One of the church’s greatest privileges and responsibilities is ministering to children. Whether the context is children’s church, Sunday school, AWANA, VBS, or something else-and whether it’s evangelism or discipleship-our greatest priority is teaching the gospel. Responding to Christ’s work in repentance and faith is how children begin and mature in the Christian life.
Sharing the gospel with children, however, is not simply presenting a flannel graph lesson and asking for a show of hands. In fact, statistics indicate that most children raised in the church abandon the faith after high school. This raises a question: Did these kids really understand and respond to the gospel, or were they merely inoculated against genuine Christianity?
I have three concerns about how we share the gospel with children:
- That we not replace the true gospel with false or distorted versions
- That we not confuse the gospel with a child’s response
- That we not equate a true, inward, spiritual response with an outward physical or emotional response
True or False?
In Galatians 1, Paul sternly warned of those who distorted Christ’s gospel, saying: “If anyone is preaching to you a gospel contrary to the one you received, let him be accursed” (Gal. 1:9). We cannot and must not modify, amend, or distort the saving message of the cross. But there are many false or distorted versions that masquerade as the truth.
We also must not confuse the gospel with a call to moral obedience. This means that it is insufficient to teach children to live by the Sermon on the Mount, practice the Golden Rule, obey the Ten Commandments, or simply love God and others.
Of course, we want children to obey Scripture, but if this is all we say, we are giving the law, not the gospel. As Tim Keller has pointed out, “The gospel is good news, not good advice.”
Even worse is a message that focuses on self-esteem, self-help, or health, wealth, and prosperity. You don’t have to be a TV evangelist with big hair and a luxuriant set to fall into this. If we just present Jesus as affirming our selves or solving our difficulties, without talking of sin, judgment, and the cross, then we’re portraying Jesus as a spiritual genie, not a saving Lord.
Neither should we think we’ve shared the gospel when we have said, “If you ask Jesus into your heart [accept or receive Jesus], you will go to heaven when you die.” While it’s true that those who receive and believe are God’s children (John 1:12), it is false that “asking Jesus into your heart” brings salvation. For one thing, that statement includes nothing about:
- Christ’s death, burial, and resurrection
- Jesus’ identity as Messiah, Lord, and God manifested in the flesh
- Sin, the nature of salvation, and the need for repentance
So the problem with equating “asking Jesus into your heart” with the gospel is that it shifts the focus away from Jesus Christ’s atoning work onto the child’s subjective work or experience.
What is the gospel, then? Paul defines it in 1 Corinthians 15:3-4: “For I delivered to you as of first importance what I also received: that Christ died for our sins in accordance with the Scriptures, that he was buried, that he was raised on the third day in accordance with the Scriptures.” Very simply, the gospel is that Jesus came into the world to save sinners (1 Tim. 1:15) through His death, burial, and resurrection.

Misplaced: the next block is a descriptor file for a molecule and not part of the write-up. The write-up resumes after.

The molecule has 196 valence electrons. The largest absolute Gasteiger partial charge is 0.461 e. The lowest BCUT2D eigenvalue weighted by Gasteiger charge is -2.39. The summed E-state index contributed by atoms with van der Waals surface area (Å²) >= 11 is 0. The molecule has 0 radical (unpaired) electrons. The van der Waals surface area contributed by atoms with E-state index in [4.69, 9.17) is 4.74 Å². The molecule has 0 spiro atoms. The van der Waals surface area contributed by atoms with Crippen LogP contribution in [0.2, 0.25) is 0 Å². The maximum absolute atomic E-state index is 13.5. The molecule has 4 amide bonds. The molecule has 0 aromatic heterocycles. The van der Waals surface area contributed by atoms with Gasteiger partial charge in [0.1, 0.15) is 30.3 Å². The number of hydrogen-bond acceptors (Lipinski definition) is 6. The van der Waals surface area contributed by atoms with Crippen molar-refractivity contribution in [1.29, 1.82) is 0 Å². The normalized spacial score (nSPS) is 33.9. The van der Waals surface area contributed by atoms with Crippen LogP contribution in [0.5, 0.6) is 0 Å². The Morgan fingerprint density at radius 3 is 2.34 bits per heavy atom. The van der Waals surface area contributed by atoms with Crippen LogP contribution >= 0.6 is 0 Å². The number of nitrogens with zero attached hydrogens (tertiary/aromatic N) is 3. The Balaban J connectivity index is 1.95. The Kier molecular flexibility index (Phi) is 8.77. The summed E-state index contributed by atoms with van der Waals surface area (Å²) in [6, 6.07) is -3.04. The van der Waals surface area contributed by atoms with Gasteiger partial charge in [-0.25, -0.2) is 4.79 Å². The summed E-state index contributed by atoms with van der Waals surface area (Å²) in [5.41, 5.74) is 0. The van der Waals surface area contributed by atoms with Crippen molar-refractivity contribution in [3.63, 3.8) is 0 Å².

Responding to the Gospel
My other two concerns are that we not confuse the gospel with a response and that we not equate a true, inward, spiritual response with an outward physical or emotional response.
A true response involves both repentance and faith (Acts 20:21). Repentance isturning from sin, self-righteousness (Phil. 3:1-10), and idolatry (1 Thess. 1:10) to serve the true and living God. Faith is trusting in the crucified and risen Christ to save us.
When sharing the gospel with children, we need to emphasize faith and repentance. But we must always remember that these are responses to the gospel; they are not the gospel itself. Ask for a response, but only after making the message clear.
But don’t confuse repentance and faith with a response to an invitation, such as:
- Raise your hand if you want to go to heaven.
- Pray the sinner’s prayer.
- You need to be baptized.
- Make a decision about Jesus today!
These methods have, no doubt, resulted in genuine conversions, but there are dangers. It’s easy to raise your hand or say a prayer without truly turning from sin and trusting in Jesus as Savior and Lord. On the other hand, it is possible to have repentance and faith without any physical or noticeable demonstration at that time.
Making It Practical
We all share a passion to make sure our children understand the gospel and turn to Christ in genuine salvation. Following are some points of emphasis to keep in mind as you guide young people to understand spiritual truth:
- Talk a lot about who Jesus is (God-Man, Savior, Lord, King) and what He has done (died for our sins on the cross, rose from the dead).
- Make it clear that all people need their sins forgiven and will be judged for their sins if they are not saved.
- Urge children to turn from their sins and trust in what Jesus has done.
- Invite children to talk to you further about their relationship with God.
- Motivate parents to pursue further discussions with their children.
- Think long-term about how you can continually disciple children, vs. how many “decisions” you can record.
- Pray for the children, and expect God in His grace to use the gospel to bring them to true, saving faith in Christ.